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Excellent Prospects
1. Brandon Erbe, rhp
2. Bill Rowell, 3b
Very Good Prospects
3. Pedro Beato, rhp
Good Prospects
4. Garrett Olson, lhp
Average Prospects
5. Radhames Liz, rhp
6. James Hoey, rhp
7. Nolan Reimold, rf
8. Kieron Pope, lf
9. Jeff Fiorentino, of
10. Pedro Florimon, ss

1. Brandon Erbe, rhp
DOB: 12/25/87
Height/Weight: 6-4/180
Bats/Throws: R/R
Drafted: 3rd round, 2005, Baltimore HS
What he did in 2006: 3.22 ERA at Low A (114.2-88-47-133)
The Good: Prototypical power pitcher dominated in full-season debut thanks primarily to a 92-95 mph tailing fastball; Erbe touches 96-98 several occasions every time out. His projectable body has scouts putting him in the mid-to-upper 90s once his body matures. Slider has potential to be a plus pitch, and shows some feel for a change. Intelligence and maturity beyond his years.
The Bad: Slider is inconsistent, as Erbe has a tendency to overthrow it, turning it into a pitch that sweeps across the plate on a single plane. Changeup is still very much a work in progress and not a usable third pitch yet. Many scouts have expressed concerns about his mechanics, specifically how he throws across his body.
The Irrelevant: Erbe attended the exclusive McDonugh School in suburban Baltimore, the same school that produced short-lived and controversial U.N. Ambassador John Bolton.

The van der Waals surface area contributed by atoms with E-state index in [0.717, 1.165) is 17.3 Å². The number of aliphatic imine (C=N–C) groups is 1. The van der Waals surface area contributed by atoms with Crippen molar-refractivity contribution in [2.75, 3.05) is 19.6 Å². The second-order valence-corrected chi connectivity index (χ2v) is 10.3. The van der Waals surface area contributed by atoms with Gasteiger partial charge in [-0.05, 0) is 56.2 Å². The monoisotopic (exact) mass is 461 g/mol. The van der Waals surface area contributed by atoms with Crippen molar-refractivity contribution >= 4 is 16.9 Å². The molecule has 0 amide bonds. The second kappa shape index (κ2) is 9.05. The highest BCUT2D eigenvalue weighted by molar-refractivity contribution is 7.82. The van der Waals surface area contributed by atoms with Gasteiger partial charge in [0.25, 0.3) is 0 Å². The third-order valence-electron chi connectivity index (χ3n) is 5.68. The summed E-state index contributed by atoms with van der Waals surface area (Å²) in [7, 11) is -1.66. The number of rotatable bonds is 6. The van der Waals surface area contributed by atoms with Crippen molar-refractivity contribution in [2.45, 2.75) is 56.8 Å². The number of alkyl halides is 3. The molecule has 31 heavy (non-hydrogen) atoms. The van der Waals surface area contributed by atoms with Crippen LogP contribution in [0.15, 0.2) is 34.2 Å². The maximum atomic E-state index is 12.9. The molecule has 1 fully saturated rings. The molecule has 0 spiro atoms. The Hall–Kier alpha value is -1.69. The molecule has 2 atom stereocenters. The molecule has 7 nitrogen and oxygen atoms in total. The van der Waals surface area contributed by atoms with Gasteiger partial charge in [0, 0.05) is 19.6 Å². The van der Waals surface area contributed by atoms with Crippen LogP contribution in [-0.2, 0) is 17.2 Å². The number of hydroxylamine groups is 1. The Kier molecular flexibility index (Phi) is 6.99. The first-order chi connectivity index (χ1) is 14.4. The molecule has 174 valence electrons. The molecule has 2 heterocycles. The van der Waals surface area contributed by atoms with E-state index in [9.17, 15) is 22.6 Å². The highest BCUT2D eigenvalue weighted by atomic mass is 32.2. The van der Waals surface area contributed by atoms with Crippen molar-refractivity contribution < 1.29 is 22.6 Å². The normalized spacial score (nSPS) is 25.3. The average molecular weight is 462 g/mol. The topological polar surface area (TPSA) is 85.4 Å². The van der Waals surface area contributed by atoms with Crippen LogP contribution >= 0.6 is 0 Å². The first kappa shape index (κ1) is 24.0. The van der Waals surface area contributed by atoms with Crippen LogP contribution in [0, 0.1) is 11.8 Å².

In A Perfect World, He Becomes: A guy who racks up 200+ strikeouts annually, with dominating closer as a long-term backup plan.
Gap Between What He Is Now, And What He Can Be: High – A year younger than most high school seniors when drafted, Erbe will pitch in the High Class A Carolina League at 19. The Orioles have no reason to rush him and will continue to be cautious with his workload.

2. Bill Rowell, 3b
DOB: 9/10/88
Height/Weight: 6-5/215
Bats/Throws: L/R
Drafted: 1st round, 2006, New Jersey HS
What he did in 2006: .329/.422/.507 at Rookie level (180 PA); .326/.388/.488 at Short Season (49 PA)
The Good: First high school hitter selected in ’06 draft didn’t disappoint in pro debut, showing a good approach and plus power, with just three home runs in 195 at-bats mitigated by 19 doubles. Massive physical presence who uses his lower half to generate tremendous leverage in his swing. Excellent hand/eye coordination should allow him to hit for average as well.
The Bad: Already huge and still getting bigger. Rowell was moved from shortstop to third base after signing, but was awful there and will likely need to slide over to first base sooner than later. Power-conscious approach leads to lofty strikeout totals, but the team thinks that just comes with the territory for a hitter like Rowell.
The Irrelevant: In his first five professional plate appearances with the bases loaded, Rowell has a walk, two singles, a pair of doubles and eight RBI.
In A Perfect World, He Becomes: A giant slugger. Richie Sexson?
Gap Between What He Is Now, And What He Can Be: Very high – Rowell will make his full-season debut in 2007 with some lofty expectations.